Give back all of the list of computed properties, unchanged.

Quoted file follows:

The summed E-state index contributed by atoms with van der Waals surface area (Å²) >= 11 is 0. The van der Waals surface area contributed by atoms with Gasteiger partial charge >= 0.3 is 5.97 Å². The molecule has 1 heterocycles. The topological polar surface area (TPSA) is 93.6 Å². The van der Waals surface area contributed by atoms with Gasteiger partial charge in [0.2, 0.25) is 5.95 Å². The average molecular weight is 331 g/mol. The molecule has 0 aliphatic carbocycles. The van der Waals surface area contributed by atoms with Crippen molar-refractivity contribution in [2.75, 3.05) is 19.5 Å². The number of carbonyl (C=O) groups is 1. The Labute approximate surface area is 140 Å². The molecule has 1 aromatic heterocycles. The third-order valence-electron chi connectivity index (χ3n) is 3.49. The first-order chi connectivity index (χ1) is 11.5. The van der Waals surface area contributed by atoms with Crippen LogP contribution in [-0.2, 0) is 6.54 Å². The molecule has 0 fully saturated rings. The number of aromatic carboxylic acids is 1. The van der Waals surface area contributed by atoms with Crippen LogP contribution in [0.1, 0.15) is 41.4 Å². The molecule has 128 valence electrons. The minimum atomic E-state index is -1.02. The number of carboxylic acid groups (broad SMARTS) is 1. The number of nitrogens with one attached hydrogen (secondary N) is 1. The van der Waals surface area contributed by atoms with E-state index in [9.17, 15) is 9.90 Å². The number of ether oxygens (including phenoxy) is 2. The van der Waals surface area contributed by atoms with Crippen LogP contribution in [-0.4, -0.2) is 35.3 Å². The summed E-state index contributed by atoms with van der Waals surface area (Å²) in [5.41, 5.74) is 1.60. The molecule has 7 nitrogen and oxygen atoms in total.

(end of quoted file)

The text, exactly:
The summed E-state index contributed by atoms with van der Waals surface area (Å²) >= 11 is 0. The van der Waals surface area contributed by atoms with Gasteiger partial charge >= 0.3 is 5.97 Å². The molecule has 1 heterocycles. The topological polar surface area (TPSA) is 93.6 Å². The van der Waals surface area contributed by atoms with Gasteiger partial charge in [0.2, 0.25) is 5.95 Å². The average molecular weight is 331 g/mol. The molecule has 0 aliphatic carbocycles. The van der Waals surface area contributed by atoms with Crippen molar-refractivity contribution in [2.75, 3.05) is 19.5 Å². The number of carbonyl (C=O) groups is 1. The Labute approximate surface area is 140 Å². The molecule has 1 aromatic heterocycles. The third-order valence-electron chi connectivity index (χ3n) is 3.49. The first-order chi connectivity index (χ1) is 11.5. The van der Waals surface area contributed by atoms with Crippen LogP contribution in [-0.2, 0) is 6.54 Å². The molecule has 0 fully saturated rings. The number of aromatic carboxylic acids is 1. The van der Waals surface area contributed by atoms with Crippen LogP contribution in [0.1, 0.15) is 41.4 Å². The molecule has 128 valence electrons. The minimum atomic E-state index is -1.02. The number of carboxylic acid groups (broad SMARTS) is 1. The number of nitrogens with one attached hydrogen (secondary N) is 1. The van der Waals surface area contributed by atoms with E-state index in [9.17, 15) is 9.90 Å². The number of ether oxygens (including phenoxy) is 2. The van der Waals surface area contributed by atoms with Crippen LogP contribution in [-0.4, -0.2) is 35.3 Å². The summed E-state index contributed by atoms with van der Waals surface area (Å²) in [5.41, 5.74) is 1.60. The molecule has 7 nitrogen and oxygen atoms in total.